Disabled Workforce Finds New Hope in Robotics Jobs

January 31, 2012

Robotics not only promotes job growth through sustaining industry; it creates jobs for disadvantaged populations. The Lighthouse for the Blind, an AS9100- and ISO 2001:9000-certified manufacturer, provides jobs for over 200 visually impaired workers, in every part of the company, from the shop floor to management.

Automation Empowers Disabled Workforce

By Wayne Riley, Assembly Magazine

A nonprofit organization, the Lighthouse has been providing machine shop services for more than 60 years. It employs more than 230 blind or deaf-blind workers—80 percent of its workforce—including 70 machinists who are blind or deaf-blind. Each month, these employees create more than 5,500 unique parts at a total volume of 50,000 pieces for Boeing and other aerospace companies with an acceptance rate of more than 99.96 percent.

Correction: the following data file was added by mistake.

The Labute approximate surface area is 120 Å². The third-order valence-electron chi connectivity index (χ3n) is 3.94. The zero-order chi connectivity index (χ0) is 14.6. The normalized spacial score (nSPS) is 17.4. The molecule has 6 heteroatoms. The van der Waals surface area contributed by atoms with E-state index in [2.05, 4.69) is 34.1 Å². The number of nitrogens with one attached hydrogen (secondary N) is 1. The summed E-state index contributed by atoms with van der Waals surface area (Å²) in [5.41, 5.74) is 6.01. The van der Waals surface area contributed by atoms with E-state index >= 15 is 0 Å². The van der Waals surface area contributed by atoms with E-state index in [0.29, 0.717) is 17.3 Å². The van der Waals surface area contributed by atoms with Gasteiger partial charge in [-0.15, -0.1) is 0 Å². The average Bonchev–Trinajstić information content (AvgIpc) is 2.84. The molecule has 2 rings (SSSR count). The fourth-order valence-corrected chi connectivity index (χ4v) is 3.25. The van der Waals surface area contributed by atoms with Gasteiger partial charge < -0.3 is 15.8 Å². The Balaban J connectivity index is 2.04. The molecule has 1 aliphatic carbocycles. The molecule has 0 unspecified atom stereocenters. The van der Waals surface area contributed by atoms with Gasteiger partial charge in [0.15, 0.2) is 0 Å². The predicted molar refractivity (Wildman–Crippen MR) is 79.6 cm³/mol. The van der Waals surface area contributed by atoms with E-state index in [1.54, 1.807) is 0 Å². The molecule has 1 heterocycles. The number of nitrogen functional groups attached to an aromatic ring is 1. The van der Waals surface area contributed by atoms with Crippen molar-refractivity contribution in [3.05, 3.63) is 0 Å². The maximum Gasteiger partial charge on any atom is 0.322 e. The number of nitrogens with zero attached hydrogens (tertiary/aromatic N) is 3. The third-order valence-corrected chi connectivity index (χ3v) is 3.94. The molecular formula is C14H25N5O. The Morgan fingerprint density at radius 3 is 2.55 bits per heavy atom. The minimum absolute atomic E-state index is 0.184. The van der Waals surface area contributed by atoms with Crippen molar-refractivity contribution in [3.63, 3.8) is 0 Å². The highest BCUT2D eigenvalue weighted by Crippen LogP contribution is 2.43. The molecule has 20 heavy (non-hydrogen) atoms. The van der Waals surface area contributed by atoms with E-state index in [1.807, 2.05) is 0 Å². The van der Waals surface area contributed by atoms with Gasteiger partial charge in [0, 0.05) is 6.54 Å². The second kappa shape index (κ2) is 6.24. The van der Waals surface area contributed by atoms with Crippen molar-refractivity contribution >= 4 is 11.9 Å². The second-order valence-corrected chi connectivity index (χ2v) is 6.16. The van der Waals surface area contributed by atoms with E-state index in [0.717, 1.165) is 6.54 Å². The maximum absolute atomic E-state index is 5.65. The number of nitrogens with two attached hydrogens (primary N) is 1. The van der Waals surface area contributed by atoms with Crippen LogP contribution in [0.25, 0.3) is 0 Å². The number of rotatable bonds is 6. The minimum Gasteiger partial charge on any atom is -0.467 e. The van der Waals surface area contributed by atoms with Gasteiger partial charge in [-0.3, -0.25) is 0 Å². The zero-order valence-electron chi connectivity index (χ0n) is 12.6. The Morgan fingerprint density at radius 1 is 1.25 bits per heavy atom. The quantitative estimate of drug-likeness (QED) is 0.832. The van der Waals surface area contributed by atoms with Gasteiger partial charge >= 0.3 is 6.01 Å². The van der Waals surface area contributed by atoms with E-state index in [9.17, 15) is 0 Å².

The workforce at Lighthouse turns out a wide variety of parts and equipment, including aerospace components, specialty tools, office products, hydration packs, bulletin boards, mops and canteens.

Workers do their jobs with help of sophisticated assistive technologies, including large-print keyboards, computer screen-reading software known as JAWS (Job Access With Speech), and digital calipers paired with a voice output device that speaks the measurement on the readout.

With these aids, blind and deaf-blind personnel can operate the most up-to-date equipment for producing aircraft parts and other products with the same skill as sighted individuals.

We’re proud that several RIA members are partners with Lighthouse, including robot supplier FANUC Robotics America Corp., integrator PRE-TEC, and Boeing. What other ways do you see robotics making the workplace more accessible?